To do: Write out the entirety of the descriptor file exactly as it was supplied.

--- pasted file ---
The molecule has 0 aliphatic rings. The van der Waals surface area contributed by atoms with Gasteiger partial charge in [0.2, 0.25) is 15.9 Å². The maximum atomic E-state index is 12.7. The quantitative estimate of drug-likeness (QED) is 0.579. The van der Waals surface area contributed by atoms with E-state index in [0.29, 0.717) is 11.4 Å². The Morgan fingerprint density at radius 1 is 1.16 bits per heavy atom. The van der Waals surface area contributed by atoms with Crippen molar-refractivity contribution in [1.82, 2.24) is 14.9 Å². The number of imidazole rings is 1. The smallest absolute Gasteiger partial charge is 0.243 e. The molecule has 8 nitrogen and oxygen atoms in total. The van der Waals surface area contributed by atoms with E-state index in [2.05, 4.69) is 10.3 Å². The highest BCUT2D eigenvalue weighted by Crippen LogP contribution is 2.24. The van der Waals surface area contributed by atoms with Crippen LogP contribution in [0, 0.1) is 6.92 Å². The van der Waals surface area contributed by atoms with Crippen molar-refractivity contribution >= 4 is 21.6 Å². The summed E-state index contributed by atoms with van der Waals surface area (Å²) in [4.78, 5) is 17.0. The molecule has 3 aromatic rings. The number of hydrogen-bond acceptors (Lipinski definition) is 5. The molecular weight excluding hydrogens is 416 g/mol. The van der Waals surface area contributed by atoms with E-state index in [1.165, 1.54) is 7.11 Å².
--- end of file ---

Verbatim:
The molecule has 0 aliphatic rings. The van der Waals surface area contributed by atoms with Gasteiger partial charge in [0.2, 0.25) is 15.9 Å². The maximum atomic E-state index is 12.7. The quantitative estimate of drug-likeness (QED) is 0.579. The van der Waals surface area contributed by atoms with E-state index in [0.29, 0.717) is 11.4 Å². The Morgan fingerprint density at radius 1 is 1.16 bits per heavy atom. The van der Waals surface area contributed by atoms with Crippen molar-refractivity contribution in [1.82, 2.24) is 14.9 Å². The number of imidazole rings is 1. The smallest absolute Gasteiger partial charge is 0.243 e. The molecule has 8 nitrogen and oxygen atoms in total. The van der Waals surface area contributed by atoms with E-state index in [2.05, 4.69) is 10.3 Å². The highest BCUT2D eigenvalue weighted by Crippen LogP contribution is 2.24. The van der Waals surface area contributed by atoms with Crippen LogP contribution in [0, 0.1) is 6.92 Å². The van der Waals surface area contributed by atoms with Crippen molar-refractivity contribution >= 4 is 21.6 Å². The summed E-state index contributed by atoms with van der Waals surface area (Å²) in [4.78, 5) is 17.0. The molecule has 3 aromatic rings. The number of hydrogen-bond acceptors (Lipinski definition) is 5. The molecular weight excluding hydrogens is 416 g/mol. The van der Waals surface area contributed by atoms with E-state index in [1.165, 1.54) is 7.11 Å².